A Negotiated Settlement: Win-Win for the CIAA and Charlotte-Mecklenburg

There is no place like home.  Hence, every now and then, despite all the national and international news that dominates the airways, occasionally, I am compelled to write about something with a local flavor.

For months leading up to last week’s famed CIAA Tournament, scuttlebutt ran rampant that the Conference was disillusioned with the City, and was on the verge of kicking the Queen City to the curb.  Rumors of Atlanta, Raleigh, Winston-Salem, Washington, DC, and even New York City made the rounds.

The CIAA, formally known as the Central Intercollegiate Athletic Association, is the nation’s oldest African-American athletic conference, established in 1912 on the campus of Hampton University.  The conference currently includes twelve teams, six each in the Northern and Southern Divisions.  Johnson C. Smith University, located in Charlotte, is the official host team, as long as the Tournament remains in Charlotte.

The Tournament moved to Charlotte in 2006 and ended a nine-year run last week.  Ms. Jacqui Carpenter, Commissioner of the League, indicated the Conference would seek/accept bids from interested cities for Tournaments beginning in 2015.  The move fueled a wildfire of speculation.

Alas, on the day after the Tourney concluded, Commissioner Carpenter and Charlotte Mayor Patrick Cannon announced the Conference and the City brokered a negotiated settlement, and reached an agreement that would bring the venerable Tournament to Charlotte for six more years (through 2020).  Moreover, the CIAA announced it would relocate its headquarters from Hampton, VA to Charlotte.  Mayor Cannon alluded to the sequence of events as a “buzzer-beater victory” for Charlotte-Mecklenburg.

A good friend of mine, who is a local attorney and former elected official, wrote a compelling case for our local governments supporting acting to retain the CIAA Tournament as an annual event in our community.  Without recounting his entire opinion, I will cover the major points below:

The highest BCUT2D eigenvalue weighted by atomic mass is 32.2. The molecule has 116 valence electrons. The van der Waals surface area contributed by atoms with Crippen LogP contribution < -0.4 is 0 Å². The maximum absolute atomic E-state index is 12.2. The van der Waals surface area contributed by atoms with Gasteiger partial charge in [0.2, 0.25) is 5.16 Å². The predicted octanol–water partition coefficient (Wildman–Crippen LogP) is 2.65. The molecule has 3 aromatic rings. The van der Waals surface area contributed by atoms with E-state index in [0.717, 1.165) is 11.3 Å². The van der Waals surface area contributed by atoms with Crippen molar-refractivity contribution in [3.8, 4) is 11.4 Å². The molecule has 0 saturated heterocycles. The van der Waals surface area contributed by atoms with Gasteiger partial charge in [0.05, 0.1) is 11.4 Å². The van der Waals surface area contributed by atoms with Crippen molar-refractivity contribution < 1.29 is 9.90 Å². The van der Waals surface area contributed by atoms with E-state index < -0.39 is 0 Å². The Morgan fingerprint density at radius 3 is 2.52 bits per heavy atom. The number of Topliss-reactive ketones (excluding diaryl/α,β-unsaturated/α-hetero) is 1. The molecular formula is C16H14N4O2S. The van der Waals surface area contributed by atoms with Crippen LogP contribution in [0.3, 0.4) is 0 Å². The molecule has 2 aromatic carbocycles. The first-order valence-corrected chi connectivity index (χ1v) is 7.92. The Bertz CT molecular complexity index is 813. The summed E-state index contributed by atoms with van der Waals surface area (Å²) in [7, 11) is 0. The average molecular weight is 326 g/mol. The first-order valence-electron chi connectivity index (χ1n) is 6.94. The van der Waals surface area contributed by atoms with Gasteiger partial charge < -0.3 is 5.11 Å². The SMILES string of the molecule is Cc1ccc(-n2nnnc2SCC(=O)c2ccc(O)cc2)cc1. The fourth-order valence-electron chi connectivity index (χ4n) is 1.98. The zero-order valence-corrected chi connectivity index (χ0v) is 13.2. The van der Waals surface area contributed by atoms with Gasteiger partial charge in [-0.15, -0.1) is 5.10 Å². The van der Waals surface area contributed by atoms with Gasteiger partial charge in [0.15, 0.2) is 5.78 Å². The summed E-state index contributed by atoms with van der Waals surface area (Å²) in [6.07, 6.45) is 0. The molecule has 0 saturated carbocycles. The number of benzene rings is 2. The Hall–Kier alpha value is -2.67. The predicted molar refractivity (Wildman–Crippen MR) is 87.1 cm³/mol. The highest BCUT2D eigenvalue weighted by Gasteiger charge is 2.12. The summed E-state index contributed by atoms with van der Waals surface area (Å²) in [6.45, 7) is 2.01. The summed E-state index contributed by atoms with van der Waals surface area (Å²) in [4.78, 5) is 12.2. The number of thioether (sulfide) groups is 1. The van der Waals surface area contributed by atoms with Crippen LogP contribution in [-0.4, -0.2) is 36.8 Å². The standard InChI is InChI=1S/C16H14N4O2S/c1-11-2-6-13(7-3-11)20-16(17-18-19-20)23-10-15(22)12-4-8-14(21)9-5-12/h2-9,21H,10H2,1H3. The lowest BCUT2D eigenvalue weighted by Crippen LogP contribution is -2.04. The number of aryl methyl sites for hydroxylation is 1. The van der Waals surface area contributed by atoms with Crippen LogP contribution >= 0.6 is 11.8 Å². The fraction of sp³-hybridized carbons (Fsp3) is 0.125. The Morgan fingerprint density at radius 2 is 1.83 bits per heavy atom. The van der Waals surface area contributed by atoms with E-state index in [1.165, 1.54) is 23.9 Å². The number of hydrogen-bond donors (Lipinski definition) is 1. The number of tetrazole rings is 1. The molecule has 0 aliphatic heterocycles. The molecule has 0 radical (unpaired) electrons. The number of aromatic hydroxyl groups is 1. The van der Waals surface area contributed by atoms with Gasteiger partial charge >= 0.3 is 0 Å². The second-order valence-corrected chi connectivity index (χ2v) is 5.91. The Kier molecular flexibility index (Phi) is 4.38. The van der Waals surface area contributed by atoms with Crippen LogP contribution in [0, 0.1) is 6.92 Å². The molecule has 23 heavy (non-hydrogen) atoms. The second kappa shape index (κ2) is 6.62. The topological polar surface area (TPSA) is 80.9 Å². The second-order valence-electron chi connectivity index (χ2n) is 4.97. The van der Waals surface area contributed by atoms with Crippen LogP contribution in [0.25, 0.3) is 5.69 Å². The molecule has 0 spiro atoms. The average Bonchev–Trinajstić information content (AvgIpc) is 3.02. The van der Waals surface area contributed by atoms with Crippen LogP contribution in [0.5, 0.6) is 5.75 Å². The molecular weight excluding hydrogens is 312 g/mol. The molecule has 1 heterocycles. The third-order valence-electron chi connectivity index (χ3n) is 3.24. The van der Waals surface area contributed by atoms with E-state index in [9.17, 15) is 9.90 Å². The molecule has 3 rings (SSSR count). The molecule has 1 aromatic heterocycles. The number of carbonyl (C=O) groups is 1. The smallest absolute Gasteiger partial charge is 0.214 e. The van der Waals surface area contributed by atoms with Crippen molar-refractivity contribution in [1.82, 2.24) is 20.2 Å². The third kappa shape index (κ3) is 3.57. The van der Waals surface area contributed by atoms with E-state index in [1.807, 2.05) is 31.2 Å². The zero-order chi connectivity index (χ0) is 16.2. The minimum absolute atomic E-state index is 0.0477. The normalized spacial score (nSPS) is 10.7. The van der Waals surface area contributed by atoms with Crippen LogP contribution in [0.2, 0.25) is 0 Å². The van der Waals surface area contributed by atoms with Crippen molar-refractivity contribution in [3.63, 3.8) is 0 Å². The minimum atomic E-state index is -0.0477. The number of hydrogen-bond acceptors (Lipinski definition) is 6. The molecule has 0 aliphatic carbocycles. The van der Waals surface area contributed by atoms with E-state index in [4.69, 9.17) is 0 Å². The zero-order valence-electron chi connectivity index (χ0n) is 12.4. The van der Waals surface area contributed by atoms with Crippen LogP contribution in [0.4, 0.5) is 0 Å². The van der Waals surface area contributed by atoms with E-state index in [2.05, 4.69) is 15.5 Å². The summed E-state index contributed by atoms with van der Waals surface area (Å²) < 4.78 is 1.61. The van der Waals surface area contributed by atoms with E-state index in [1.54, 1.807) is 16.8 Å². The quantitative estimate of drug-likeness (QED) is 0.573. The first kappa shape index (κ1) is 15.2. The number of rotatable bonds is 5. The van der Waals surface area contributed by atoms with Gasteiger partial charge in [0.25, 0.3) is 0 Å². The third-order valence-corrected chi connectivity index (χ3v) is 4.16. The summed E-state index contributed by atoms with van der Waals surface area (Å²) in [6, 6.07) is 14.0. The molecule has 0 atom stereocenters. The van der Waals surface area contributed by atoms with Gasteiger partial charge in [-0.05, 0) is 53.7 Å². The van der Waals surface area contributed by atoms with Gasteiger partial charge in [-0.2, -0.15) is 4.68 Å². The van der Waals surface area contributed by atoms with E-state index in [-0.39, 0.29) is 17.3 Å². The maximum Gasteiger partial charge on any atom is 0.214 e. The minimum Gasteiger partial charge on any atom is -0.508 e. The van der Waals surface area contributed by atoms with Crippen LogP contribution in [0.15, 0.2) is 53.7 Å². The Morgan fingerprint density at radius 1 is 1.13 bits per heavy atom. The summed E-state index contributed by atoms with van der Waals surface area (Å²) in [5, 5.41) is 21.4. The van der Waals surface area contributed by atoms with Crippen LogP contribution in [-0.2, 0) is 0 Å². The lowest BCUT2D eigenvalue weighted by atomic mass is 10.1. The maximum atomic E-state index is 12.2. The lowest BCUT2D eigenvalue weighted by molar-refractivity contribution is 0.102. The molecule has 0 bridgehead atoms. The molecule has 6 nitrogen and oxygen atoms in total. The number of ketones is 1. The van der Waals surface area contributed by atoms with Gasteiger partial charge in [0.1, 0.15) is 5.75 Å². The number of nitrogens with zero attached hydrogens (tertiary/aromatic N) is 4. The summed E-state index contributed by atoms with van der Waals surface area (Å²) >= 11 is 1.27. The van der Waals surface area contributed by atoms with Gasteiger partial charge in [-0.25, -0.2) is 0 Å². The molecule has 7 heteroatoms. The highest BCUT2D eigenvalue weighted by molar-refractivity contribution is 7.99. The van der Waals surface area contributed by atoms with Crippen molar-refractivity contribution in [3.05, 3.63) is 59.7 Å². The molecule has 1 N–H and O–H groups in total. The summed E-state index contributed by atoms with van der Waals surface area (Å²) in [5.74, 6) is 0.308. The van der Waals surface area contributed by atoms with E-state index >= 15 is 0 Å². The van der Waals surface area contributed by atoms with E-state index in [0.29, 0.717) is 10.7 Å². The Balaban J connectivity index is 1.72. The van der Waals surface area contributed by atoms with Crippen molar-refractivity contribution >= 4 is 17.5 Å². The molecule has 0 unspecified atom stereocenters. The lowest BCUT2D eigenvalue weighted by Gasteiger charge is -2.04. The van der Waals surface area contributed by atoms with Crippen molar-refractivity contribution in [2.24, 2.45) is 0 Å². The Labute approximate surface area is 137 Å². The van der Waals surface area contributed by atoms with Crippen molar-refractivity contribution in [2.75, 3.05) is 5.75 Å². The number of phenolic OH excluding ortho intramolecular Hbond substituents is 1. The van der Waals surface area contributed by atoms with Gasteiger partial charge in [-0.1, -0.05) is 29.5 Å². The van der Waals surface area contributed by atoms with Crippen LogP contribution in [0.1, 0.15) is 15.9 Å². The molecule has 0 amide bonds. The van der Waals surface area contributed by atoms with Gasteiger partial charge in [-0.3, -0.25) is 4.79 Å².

• The City & County jointly invested $400,000 to fund CIAA scholarships in 2013

• CIAA fans spent $47 million on hotel rooms, restaurant meals, game tickets, and related parties during the 4-5 days of the Tournament (Largest Annual Tourism event in the City)

• Mecklenburg County collected $2.5 million in sales tax revenue for that period (which does not include non-sales tax revenue collected by restaurants, hotels, night club owners, transportations services, private caters, radio stations, private police and security services, retail outlets and other vendors and service providers

• The $400,000 annual City-County investment yields a return many times over in sales tax revenue; more than 6 times the amount invested

• In addition, the event generated approximately $950,000 in State sales tax revenue.

My friend brought his case to the public square, in response to criticism of the City and County for allocating public funds to the CIAA.  He even noted that some have argued that supporting the Tournament negatively affects public education.

He went on to say such an argument fails to take into account the robust return on “our” public investment.  He concludes, the reality is, our local community is fortunate that the CIAA, ACC (Football & Basketball), NCAA, AAU, and a host of other tournaments, conferences, and conventions are insightful, and perceptive enough to select our community to host their events.

Suffice it to say, I fully support his assessment, and agree wholeheartedly with his conclusion.  In the grand scheme of things, it was “A Negotiated Settlement: Win-Win for the CIAA and Charlotte-Mecklenburg!”

I’m done; holla back!

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